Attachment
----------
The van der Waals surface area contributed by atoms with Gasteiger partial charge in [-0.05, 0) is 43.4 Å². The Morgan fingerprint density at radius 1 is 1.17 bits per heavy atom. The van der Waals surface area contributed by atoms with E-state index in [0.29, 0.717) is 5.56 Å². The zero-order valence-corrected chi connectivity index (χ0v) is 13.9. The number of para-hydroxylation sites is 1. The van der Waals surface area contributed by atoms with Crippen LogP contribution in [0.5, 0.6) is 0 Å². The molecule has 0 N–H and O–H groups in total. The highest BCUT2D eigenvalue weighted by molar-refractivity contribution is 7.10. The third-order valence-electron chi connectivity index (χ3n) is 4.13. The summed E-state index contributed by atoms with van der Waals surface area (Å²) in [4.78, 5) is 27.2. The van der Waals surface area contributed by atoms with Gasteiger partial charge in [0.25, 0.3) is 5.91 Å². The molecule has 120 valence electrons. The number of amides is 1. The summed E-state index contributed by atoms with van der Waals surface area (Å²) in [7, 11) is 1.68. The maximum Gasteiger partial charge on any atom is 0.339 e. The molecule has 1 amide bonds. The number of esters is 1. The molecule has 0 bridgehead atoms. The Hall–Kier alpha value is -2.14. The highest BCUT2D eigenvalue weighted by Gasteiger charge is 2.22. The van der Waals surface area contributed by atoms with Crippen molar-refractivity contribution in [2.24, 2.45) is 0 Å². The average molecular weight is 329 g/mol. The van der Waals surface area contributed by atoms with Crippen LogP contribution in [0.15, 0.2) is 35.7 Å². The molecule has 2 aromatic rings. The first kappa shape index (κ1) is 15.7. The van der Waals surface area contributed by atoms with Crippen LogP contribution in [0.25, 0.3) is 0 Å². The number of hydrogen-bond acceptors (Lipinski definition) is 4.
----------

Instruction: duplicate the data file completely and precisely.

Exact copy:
The van der Waals surface area contributed by atoms with Gasteiger partial charge in [-0.05, 0) is 43.4 Å². The Morgan fingerprint density at radius 1 is 1.17 bits per heavy atom. The van der Waals surface area contributed by atoms with E-state index in [0.29, 0.717) is 5.56 Å². The zero-order valence-corrected chi connectivity index (χ0v) is 13.9. The number of para-hydroxylation sites is 1. The van der Waals surface area contributed by atoms with Crippen LogP contribution in [0.5, 0.6) is 0 Å². The molecule has 0 N–H and O–H groups in total. The highest BCUT2D eigenvalue weighted by molar-refractivity contribution is 7.10. The third-order valence-electron chi connectivity index (χ3n) is 4.13. The summed E-state index contributed by atoms with van der Waals surface area (Å²) in [4.78, 5) is 27.2. The van der Waals surface area contributed by atoms with Gasteiger partial charge in [0.25, 0.3) is 5.91 Å². The molecule has 120 valence electrons. The number of amides is 1. The summed E-state index contributed by atoms with van der Waals surface area (Å²) in [7, 11) is 1.68. The maximum Gasteiger partial charge on any atom is 0.339 e. The molecule has 1 amide bonds. The number of esters is 1. The molecule has 0 bridgehead atoms. The Hall–Kier alpha value is -2.14. The highest BCUT2D eigenvalue weighted by Gasteiger charge is 2.22. The van der Waals surface area contributed by atoms with Crippen molar-refractivity contribution in [2.24, 2.45) is 0 Å². The average molecular weight is 329 g/mol. The van der Waals surface area contributed by atoms with Crippen LogP contribution in [0.15, 0.2) is 35.7 Å². The molecule has 2 aromatic rings. The first kappa shape index (κ1) is 15.7. The van der Waals surface area contributed by atoms with Crippen LogP contribution in [0.25, 0.3) is 0 Å². The number of hydrogen-bond acceptors (Lipinski definition) is 4.